Quotes:

"Shortly after the attacks on the towers we were approached by Mike Low, father of Sara Elizabeth Low, a flight attendant who died on American Airlines Flight 11. He asked if we would carry a set of attendant wings into combat in honor of his daughter. We did so. ... One of our crew chiefs wore them on numerous combat missions ... and then at a later date in a small ceremony at our compound we returned the wings to her father. It was very emotional."

The most satisfying thing about his deployment duty is "watching America's team kick butt ... watching young soldiers walk with pride, knowing that they are making a difference ... seeing children and women in Afghanistan smile again."

LT. COL. DONALD L. SHAFFER

Age: 38.

Hometown: Grew up in Brookfield; stationed at Charleston Air Force Base, Charleston, S.C.; lives in Summerville, S.C.

High school: Brookfield, 1982.

College: Air Force Academy, 1987.

Family: Wife, Debbie; children, Leah and Kurt; mother, Florence L. Shaffer of Vienna.

Military status: Active duty. Commander of the 17th AirLift Squadron (C-17s), Charleston Air Force Base, and commander of the 817th Expeditionary AirLift Squadron, Rhein Main Air Base, Germany. He also flew C-141s at McGuire Air Force Base, N.J., was a T-38 instructor pilot at Columbus Air Force Base, Miss., and served at the Pentagon from 1997-99. He is deployed to Germany and other locations that are classified.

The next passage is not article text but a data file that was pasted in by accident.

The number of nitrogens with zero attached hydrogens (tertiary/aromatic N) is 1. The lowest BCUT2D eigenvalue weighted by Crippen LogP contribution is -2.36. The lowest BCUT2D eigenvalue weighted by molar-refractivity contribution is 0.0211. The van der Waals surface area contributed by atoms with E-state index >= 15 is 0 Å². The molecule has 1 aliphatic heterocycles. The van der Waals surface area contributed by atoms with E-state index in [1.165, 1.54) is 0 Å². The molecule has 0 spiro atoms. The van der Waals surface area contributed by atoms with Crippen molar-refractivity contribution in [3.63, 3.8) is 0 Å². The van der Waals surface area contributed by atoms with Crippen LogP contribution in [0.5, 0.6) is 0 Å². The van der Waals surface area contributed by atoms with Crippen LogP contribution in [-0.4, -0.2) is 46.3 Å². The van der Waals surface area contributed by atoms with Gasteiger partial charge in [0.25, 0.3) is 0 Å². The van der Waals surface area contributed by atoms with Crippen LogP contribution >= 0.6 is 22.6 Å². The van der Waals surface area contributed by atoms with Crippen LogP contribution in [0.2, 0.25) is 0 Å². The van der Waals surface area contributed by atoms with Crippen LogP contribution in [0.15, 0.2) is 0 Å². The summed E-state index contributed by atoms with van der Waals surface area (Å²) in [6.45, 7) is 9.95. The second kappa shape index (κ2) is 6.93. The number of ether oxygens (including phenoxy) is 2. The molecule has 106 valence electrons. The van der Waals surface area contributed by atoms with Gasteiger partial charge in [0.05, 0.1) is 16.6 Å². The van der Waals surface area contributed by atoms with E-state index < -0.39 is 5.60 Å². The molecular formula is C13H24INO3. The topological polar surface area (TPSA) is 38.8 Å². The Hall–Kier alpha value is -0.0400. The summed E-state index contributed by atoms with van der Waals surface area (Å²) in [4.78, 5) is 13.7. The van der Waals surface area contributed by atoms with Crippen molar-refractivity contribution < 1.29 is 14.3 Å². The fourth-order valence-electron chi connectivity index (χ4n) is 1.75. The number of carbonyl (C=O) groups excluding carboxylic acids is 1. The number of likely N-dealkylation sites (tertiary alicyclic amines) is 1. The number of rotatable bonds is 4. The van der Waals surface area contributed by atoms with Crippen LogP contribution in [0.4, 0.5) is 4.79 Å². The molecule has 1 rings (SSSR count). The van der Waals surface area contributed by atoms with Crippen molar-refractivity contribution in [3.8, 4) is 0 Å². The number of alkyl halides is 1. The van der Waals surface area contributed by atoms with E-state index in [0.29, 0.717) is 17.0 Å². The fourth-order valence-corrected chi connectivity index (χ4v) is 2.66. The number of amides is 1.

Operation Enduring Freedom

assignment: Shaffer's unit is one of only six operational C-17 flying squadrons in the Air Force. The aircraft is capable of carrying tanks, helicopters, Humvees and nearly every other large piece of military equipment, and has been the primary means of transporting units (such as his brother Emmett's unit) into Afghanistan."

Quotes:

"We operate the Air Force's newest and most technologically advanced airlift aircraft. We fly around the clock day and night into airfields that no other large aircraft can get into. We routinely land a 500,000 pound aircraft on a 90-foot wide, blacked out runway."

"I'm absolutely ecstatic about being the commander of a C-17 squadron. This has been a goal of mine since I entered the Air Force Academy in 1983. Being the commander of the first-ever forward deployed C-17 combat unit is a once-in-a-lifetime opportunity."

"What moved me about 9/11? Answering my 5-year-old son's question about why someone would "crash an airplane into a building on purpose to kill all those people -- and not knowing the answer. Also, the first officer on the flight that crashed in Pennsylvania was a classmate of mine at the Air Force Academy."

"The hardest part is being away from home -- missing my son's first day of school and my daughter's first cheerleading practice. The most satisfying is watching our guys pull off what everyone said couldn't be done ... seeing a small Afghan girl smile as she eats from a Humanitarian Daily Ration that we dropped from a C-17 on Day One of the war.

CAPT. ROBERT MARX, D.O.

Age: 49.

Hometown: Grew up in St. Louis, Mo.; lives in Liberty.

High school: Desmet Jesuit, St. Louis.

College: Westminster College, Fulton, Mo.; University of Missouri, Columbia; Northeast Missouri State, Kirksville; and Kirksville College of Osteopathic Medicine.

Family: Wife, Becky; daughter, Anna.

Military status: Army Reserve Medical Corps, 11 years, general surgeon.

Operation Enduring Freedom

assignment: Still serving as a general surgeon attached to the 947th Forward Surgical Team in the mountains of eastern Afghanistan. He is expected home soon.